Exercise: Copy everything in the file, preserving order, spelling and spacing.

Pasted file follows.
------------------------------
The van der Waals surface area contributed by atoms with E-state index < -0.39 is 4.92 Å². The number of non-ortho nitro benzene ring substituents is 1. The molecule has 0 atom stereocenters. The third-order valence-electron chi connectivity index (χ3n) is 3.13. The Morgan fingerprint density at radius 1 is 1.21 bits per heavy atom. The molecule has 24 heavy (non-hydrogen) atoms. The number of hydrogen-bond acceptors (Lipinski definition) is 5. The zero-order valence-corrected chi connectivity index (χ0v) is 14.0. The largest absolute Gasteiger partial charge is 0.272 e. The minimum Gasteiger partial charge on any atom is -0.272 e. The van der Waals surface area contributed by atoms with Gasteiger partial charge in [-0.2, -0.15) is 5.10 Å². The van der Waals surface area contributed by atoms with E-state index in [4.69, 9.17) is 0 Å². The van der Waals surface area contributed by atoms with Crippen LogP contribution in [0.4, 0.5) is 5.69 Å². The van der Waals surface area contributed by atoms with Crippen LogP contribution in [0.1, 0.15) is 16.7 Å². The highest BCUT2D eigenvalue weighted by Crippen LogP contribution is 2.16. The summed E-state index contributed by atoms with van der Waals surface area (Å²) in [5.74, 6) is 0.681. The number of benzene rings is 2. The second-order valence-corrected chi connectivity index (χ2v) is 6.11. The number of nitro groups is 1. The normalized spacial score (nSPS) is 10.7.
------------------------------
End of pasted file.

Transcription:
The van der Waals surface area contributed by atoms with E-state index < -0.39 is 4.92 Å². The number of non-ortho nitro benzene ring substituents is 1. The molecule has 0 atom stereocenters. The third-order valence-electron chi connectivity index (χ3n) is 3.13. The Morgan fingerprint density at radius 1 is 1.21 bits per heavy atom. The molecule has 24 heavy (non-hydrogen) atoms. The number of hydrogen-bond acceptors (Lipinski definition) is 5. The zero-order valence-corrected chi connectivity index (χ0v) is 14.0. The largest absolute Gasteiger partial charge is 0.272 e. The minimum Gasteiger partial charge on any atom is -0.272 e. The van der Waals surface area contributed by atoms with Gasteiger partial charge in [-0.2, -0.15) is 5.10 Å². The van der Waals surface area contributed by atoms with E-state index in [4.69, 9.17) is 0 Å². The van der Waals surface area contributed by atoms with Crippen LogP contribution in [0.4, 0.5) is 5.69 Å². The van der Waals surface area contributed by atoms with Crippen LogP contribution in [0.1, 0.15) is 16.7 Å². The highest BCUT2D eigenvalue weighted by Crippen LogP contribution is 2.16. The summed E-state index contributed by atoms with van der Waals surface area (Å²) in [5.74, 6) is 0.681. The number of benzene rings is 2. The second-order valence-corrected chi connectivity index (χ2v) is 6.11. The number of nitro groups is 1. The normalized spacial score (nSPS) is 10.7.